November 22, 2012 -- In Southern California, a movie sound engineer, Peter (played by John Krasinski of “It's Complicated”) starts working on a movie soundtrack with the director of the film. He's a busy guy but he makes time for this project because the director, Martine (Olivia Thirlby of “Dredd”), is hotter than an exploding stick of dynamite, and just as dangerous to his marriage. Peter plays with fire and he gets burned, but insists it is not his fault, just the same.
That is the tie that binds this film together: men who misunderstand sexual signals, behaving badly, and the women who are stuck dealing with their bruised egos. This has been going on for thousands of years, yet it seems nobody has learned anything. All of this has to be learned again, the hard way. It has always been so. It will ever be so.
Peter's sound studio is in his house, which used to belong to his wife's old boyfriend, a musician who used the same room to record music. Peter's wife, Julie (Rosemarie DeWitt) senses that something is going on between her husband and the smoking hot Martine and she warns him off. She says that even she is attracted to Martine, but she isn't about to let this new houseguest ruin her marriage. Even their teenaged daughter, Kolt (India Ennenga of “The Women”) is affected by the new guest. She has eyes for her father's assistant, David (Rhys Wakefield of “The Black Balloon”). However, David only has eyes for Martine.
Kolt receives unwated attention from her Italian tutor, Marcello (Emanuele Secci of “Angels and Demons”) and she is also admired by a school friend, the nerdy Avi (Sam Lerner). Julie wanders off at a party with an old flame in retaliation for her husband's affair. When the emotional fireworks go off, Marcello storms out of the house in anger, Peter shouts angrily at David, Julie orders Peter to send Martine away and Avi finally gets some luck. This is a fine mess for everyone involved. Both Marcello and Peter claim to have been the victim of women who are pretending to be interested in them. Clearly these claims are unfounded, but such are the follies of the male ego.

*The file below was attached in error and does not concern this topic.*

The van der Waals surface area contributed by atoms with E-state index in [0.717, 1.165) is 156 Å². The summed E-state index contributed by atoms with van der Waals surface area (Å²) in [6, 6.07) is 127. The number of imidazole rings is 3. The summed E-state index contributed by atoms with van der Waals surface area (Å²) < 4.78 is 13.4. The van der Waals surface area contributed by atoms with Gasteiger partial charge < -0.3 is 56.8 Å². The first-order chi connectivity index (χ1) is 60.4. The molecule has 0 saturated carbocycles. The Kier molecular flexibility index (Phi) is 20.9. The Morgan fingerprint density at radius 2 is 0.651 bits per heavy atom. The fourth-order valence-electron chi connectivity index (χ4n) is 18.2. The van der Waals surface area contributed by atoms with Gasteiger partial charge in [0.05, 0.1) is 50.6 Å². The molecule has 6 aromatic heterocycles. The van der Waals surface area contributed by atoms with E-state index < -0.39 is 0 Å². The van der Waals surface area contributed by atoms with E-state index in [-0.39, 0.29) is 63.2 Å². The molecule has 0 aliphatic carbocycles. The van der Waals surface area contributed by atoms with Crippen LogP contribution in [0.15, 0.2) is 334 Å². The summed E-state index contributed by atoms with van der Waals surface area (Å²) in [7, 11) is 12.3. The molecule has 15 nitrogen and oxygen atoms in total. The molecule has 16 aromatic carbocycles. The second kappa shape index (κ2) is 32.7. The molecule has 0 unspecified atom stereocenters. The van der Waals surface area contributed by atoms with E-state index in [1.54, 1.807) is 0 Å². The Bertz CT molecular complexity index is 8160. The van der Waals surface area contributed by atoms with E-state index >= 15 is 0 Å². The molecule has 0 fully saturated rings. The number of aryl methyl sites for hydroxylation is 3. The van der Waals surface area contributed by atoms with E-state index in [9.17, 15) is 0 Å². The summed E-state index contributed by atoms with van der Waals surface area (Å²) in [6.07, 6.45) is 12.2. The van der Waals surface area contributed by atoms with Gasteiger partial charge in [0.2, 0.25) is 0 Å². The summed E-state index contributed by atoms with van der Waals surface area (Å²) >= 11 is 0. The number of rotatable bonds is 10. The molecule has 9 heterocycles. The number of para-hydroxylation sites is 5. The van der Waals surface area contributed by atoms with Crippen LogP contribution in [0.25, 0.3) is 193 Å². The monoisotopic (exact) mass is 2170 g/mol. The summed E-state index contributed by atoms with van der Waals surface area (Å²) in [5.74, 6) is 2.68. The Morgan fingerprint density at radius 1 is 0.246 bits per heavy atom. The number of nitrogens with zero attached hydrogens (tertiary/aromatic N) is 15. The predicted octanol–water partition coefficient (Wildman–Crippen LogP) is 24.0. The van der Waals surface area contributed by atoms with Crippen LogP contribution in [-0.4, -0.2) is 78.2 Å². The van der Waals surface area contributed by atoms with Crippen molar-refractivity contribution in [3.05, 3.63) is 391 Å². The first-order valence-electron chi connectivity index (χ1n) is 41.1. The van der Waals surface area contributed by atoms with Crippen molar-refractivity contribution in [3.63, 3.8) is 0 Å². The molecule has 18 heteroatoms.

The unreasonable, childish behavior of some of the men and the relatively faultless nature of the women in the film made it look like this film was written by women, which it was (Writer-Director Ry Russo-Young and co-writer Lena Dunham). It isn't as bad as “Steel Magnolias,” but the whole project is pretty well steeped in estrogen. The acting by the women is good, especially by the wronged woman, Julia (Rosemarie DeWitt). Sam Lerner does a good job with the only male role with any depth to it, Ari. This film rates a C.
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